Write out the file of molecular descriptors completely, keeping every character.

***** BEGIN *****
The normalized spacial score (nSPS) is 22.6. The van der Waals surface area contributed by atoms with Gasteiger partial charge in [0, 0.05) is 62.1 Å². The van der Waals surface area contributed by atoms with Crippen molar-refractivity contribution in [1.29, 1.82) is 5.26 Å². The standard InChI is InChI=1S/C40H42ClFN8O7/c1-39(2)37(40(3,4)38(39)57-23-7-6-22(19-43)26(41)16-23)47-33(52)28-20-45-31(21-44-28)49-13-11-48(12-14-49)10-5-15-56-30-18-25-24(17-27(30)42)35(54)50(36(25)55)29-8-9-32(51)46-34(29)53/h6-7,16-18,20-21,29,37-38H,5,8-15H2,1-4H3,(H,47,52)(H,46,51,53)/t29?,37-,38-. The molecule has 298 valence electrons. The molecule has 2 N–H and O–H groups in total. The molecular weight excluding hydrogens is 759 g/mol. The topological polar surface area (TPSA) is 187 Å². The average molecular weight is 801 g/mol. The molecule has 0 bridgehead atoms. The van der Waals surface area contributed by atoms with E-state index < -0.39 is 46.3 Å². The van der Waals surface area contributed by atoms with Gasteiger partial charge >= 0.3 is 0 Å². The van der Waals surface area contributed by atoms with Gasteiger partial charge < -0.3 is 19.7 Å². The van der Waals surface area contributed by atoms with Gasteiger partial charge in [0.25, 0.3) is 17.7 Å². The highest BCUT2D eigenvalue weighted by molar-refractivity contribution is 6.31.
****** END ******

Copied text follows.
The normalized spacial score (nSPS) is 22.6. The van der Waals surface area contributed by atoms with Gasteiger partial charge in [0, 0.05) is 62.1 Å². The van der Waals surface area contributed by atoms with Crippen molar-refractivity contribution in [1.29, 1.82) is 5.26 Å². The standard InChI is InChI=1S/C40H42ClFN8O7/c1-39(2)37(40(3,4)38(39)57-23-7-6-22(19-43)26(41)16-23)47-33(52)28-20-45-31(21-44-28)49-13-11-48(12-14-49)10-5-15-56-30-18-25-24(17-27(30)42)35(54)50(36(25)55)29-8-9-32(51)46-34(29)53/h6-7,16-18,20-21,29,37-38H,5,8-15H2,1-4H3,(H,47,52)(H,46,51,53)/t29?,37-,38-. The molecule has 298 valence electrons. The molecule has 2 N–H and O–H groups in total. The molecular weight excluding hydrogens is 759 g/mol. The topological polar surface area (TPSA) is 187 Å². The average molecular weight is 801 g/mol. The molecule has 0 bridgehead atoms. The van der Waals surface area contributed by atoms with E-state index < -0.39 is 46.3 Å². The van der Waals surface area contributed by atoms with Gasteiger partial charge >= 0.3 is 0 Å². The van der Waals surface area contributed by atoms with Gasteiger partial charge < -0.3 is 19.7 Å². The van der Waals surface area contributed by atoms with Gasteiger partial charge in [0.25, 0.3) is 17.7 Å². The highest BCUT2D eigenvalue weighted by molar-refractivity contribution is 6.31.